Issues

Artificial Intelligence

Lorem ipsum dolor sit amet, consectetur adipiscing elit. Duis et condimentum eros. Fusce non rhoncus turpis. Quisque egestas tellus nulla, in imperdiet orci tincidunt quis. Donec quis neque vel ante pretium porttitor et a ante.

Back to main Artificial Intelligence page

TAP Blog

A report from Cornell Tech’s Speed Conference shares research in areas of autonomous vehicles, warfare, information security, labor and manufacturing, content moderation, and finance.
University of Maryland law professor Frank Pasquale discusses concerns with mental health apps being used as digital substitutes for mental health professionals.
Stanford economics professor Susan Athey explains why she believes the field of economics and machine learning is “on the verge of exploding.”
A new article by Danielle Citron and her co-author Robert Chesney provides the first comprehensive survey of the harms caused by “deep fake” technology, and examines the powerful incentives that deep fakes produce for privacy-destructive solutions.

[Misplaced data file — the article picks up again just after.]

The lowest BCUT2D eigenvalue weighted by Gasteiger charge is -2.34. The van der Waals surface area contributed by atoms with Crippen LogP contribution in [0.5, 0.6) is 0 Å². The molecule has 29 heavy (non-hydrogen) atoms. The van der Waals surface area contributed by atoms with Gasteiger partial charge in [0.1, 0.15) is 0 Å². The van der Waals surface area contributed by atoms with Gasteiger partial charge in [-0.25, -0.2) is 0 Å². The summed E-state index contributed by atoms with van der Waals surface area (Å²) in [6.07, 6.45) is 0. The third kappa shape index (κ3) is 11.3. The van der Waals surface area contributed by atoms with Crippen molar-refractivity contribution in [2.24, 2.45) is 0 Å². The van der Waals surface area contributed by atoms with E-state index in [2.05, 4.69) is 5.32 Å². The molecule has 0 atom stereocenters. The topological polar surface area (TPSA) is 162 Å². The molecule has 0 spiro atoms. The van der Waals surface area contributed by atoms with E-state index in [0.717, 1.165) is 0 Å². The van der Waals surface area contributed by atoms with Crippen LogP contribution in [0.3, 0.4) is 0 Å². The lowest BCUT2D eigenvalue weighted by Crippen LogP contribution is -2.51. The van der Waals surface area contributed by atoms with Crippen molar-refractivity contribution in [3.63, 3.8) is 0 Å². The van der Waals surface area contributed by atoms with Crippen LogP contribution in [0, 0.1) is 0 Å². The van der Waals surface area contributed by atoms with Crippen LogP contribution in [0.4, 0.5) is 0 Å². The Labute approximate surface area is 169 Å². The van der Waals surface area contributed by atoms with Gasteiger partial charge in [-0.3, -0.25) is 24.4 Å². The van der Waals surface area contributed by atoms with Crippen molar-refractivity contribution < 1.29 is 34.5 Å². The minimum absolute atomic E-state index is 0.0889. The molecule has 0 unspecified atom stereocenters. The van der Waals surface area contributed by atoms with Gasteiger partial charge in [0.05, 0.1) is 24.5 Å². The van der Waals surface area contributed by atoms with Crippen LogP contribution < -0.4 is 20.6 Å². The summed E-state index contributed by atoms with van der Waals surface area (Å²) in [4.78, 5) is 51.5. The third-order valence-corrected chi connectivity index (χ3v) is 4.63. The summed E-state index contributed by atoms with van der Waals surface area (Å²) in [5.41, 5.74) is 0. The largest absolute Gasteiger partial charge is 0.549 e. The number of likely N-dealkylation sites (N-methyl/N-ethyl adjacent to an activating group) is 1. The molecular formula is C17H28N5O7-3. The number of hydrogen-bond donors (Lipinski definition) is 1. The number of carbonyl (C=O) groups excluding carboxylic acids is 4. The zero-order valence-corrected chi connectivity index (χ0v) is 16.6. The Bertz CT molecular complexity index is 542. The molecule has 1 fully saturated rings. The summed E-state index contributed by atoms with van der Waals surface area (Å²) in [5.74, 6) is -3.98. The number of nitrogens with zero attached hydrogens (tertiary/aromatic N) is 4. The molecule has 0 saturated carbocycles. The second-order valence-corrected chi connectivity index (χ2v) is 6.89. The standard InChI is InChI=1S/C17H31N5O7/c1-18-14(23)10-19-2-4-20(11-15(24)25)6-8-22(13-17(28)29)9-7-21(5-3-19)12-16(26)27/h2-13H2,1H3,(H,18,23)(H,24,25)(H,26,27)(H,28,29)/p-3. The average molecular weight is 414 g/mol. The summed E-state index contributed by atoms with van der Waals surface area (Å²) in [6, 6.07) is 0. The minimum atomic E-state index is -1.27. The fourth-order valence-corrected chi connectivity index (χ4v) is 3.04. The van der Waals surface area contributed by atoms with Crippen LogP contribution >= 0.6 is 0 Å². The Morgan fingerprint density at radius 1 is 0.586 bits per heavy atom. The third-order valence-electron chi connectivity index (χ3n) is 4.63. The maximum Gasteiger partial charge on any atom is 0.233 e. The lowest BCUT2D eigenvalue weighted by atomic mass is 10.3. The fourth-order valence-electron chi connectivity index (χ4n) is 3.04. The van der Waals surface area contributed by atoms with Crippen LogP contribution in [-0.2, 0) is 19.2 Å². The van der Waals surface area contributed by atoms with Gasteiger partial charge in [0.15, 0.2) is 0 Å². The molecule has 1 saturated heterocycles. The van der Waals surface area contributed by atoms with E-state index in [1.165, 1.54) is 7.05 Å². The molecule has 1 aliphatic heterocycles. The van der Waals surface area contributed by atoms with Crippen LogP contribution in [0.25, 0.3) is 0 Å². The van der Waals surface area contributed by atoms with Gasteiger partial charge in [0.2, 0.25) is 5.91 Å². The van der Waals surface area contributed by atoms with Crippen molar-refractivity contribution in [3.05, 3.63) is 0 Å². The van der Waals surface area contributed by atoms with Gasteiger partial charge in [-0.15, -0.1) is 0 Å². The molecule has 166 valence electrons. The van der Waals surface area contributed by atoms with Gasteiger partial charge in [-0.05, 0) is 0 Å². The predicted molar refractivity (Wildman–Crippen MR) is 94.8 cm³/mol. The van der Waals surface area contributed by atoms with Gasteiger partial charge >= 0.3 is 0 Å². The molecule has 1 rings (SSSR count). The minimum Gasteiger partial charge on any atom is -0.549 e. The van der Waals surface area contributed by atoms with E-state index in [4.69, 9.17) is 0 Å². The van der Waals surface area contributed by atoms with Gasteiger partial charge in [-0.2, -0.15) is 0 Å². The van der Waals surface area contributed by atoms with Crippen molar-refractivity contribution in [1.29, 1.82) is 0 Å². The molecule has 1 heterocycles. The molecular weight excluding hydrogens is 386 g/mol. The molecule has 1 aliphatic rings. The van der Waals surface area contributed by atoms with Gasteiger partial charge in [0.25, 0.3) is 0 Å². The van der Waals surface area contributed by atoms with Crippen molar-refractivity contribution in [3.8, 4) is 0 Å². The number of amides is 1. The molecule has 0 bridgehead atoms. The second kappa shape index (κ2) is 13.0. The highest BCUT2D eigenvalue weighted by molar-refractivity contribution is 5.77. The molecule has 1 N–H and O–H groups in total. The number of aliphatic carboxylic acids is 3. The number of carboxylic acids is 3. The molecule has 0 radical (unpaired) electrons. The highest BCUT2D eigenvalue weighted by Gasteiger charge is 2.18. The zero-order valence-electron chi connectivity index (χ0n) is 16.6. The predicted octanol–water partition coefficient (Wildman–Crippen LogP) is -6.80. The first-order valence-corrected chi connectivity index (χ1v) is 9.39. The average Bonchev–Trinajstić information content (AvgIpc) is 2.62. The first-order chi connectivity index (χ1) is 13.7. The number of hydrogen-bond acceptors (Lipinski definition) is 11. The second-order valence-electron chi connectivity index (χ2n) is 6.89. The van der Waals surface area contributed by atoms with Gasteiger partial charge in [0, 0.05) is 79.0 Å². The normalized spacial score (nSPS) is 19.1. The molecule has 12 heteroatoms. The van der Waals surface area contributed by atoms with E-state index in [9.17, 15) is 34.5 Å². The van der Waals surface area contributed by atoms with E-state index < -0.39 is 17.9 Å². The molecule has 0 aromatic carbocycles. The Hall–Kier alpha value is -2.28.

George Washington law professor Daniel Solove discusses several ethical issues connected with the advances of artificial intelligence.

Upcoming Events

There are currently no upcoming events about Artificial Intelligence. Please see our events calendar for all upcoming events.

Fact Sheets

There are currently no fact sheets about Artificial Intelligence. Please see fact sheets on other Issues on TAP's media page.

Quote

Some Workers Hate Robots. Retraining May Change That.

“The biggest barrier to getting technology rolled out is the organizational resistance to adoption, so companies need a strategy not only for how to get it to work, but also how to get the work force behind getting it rolled out.”
 — Erik Brynjolfsson, Schussel Family Professor of Management, MIT Sloan School of Management
Erik Brynjolfsson
The New York Times
July 19, 2019

Featured Article

SIRI-OUSLY 2.0: What Artificial Intelligence Reveals about the First Amendment

Machines that can actually think are referred to as strong Artificial intelligence (AI). The First Amendment might protect speech by strong AI. Courts focused on the value of speech to listeners and the need to constrain government power will be sympathetic to this view.

By: Margot Kaminski, Helen Norton, Toni M. Massaro